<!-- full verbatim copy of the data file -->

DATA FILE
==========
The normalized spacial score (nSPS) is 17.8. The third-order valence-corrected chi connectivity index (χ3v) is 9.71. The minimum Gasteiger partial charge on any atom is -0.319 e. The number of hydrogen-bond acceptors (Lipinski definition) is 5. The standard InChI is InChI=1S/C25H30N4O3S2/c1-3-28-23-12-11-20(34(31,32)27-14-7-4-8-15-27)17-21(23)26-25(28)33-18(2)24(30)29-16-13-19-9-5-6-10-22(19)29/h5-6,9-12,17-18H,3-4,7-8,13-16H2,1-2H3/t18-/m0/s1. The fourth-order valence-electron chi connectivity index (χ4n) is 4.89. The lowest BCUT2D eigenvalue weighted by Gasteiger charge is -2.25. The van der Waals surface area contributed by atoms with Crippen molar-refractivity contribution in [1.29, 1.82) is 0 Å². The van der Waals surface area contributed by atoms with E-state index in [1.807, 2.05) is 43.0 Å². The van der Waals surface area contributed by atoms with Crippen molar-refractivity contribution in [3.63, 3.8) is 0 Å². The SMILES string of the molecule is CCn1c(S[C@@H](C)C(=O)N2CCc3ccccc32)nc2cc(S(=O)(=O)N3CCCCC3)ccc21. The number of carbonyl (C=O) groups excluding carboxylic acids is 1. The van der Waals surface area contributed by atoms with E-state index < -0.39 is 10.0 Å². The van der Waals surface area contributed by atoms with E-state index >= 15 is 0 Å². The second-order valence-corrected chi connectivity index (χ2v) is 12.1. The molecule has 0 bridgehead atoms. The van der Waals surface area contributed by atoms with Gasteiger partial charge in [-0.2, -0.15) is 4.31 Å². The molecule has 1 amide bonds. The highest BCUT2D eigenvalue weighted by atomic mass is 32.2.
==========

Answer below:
The normalized spacial score (nSPS) is 17.8. The third-order valence-corrected chi connectivity index (χ3v) is 9.71. The minimum Gasteiger partial charge on any atom is -0.319 e. The number of hydrogen-bond acceptors (Lipinski definition) is 5. The standard InChI is InChI=1S/C25H30N4O3S2/c1-3-28-23-12-11-20(34(31,32)27-14-7-4-8-15-27)17-21(23)26-25(28)33-18(2)24(30)29-16-13-19-9-5-6-10-22(19)29/h5-6,9-12,17-18H,3-4,7-8,13-16H2,1-2H3/t18-/m0/s1. The fourth-order valence-electron chi connectivity index (χ4n) is 4.89. The lowest BCUT2D eigenvalue weighted by Gasteiger charge is -2.25. The van der Waals surface area contributed by atoms with Crippen molar-refractivity contribution in [1.29, 1.82) is 0 Å². The van der Waals surface area contributed by atoms with E-state index in [1.807, 2.05) is 43.0 Å². The van der Waals surface area contributed by atoms with Crippen molar-refractivity contribution in [3.63, 3.8) is 0 Å². The SMILES string of the molecule is CCn1c(S[C@@H](C)C(=O)N2CCc3ccccc32)nc2cc(S(=O)(=O)N3CCCCC3)ccc21. The number of carbonyl (C=O) groups excluding carboxylic acids is 1. The van der Waals surface area contributed by atoms with E-state index < -0.39 is 10.0 Å². The van der Waals surface area contributed by atoms with E-state index >= 15 is 0 Å². The second-order valence-corrected chi connectivity index (χ2v) is 12.1. The molecule has 0 bridgehead atoms. The van der Waals surface area contributed by atoms with Gasteiger partial charge in [-0.2, -0.15) is 4.31 Å². The molecule has 1 amide bonds. The highest BCUT2D eigenvalue weighted by atomic mass is 32.2.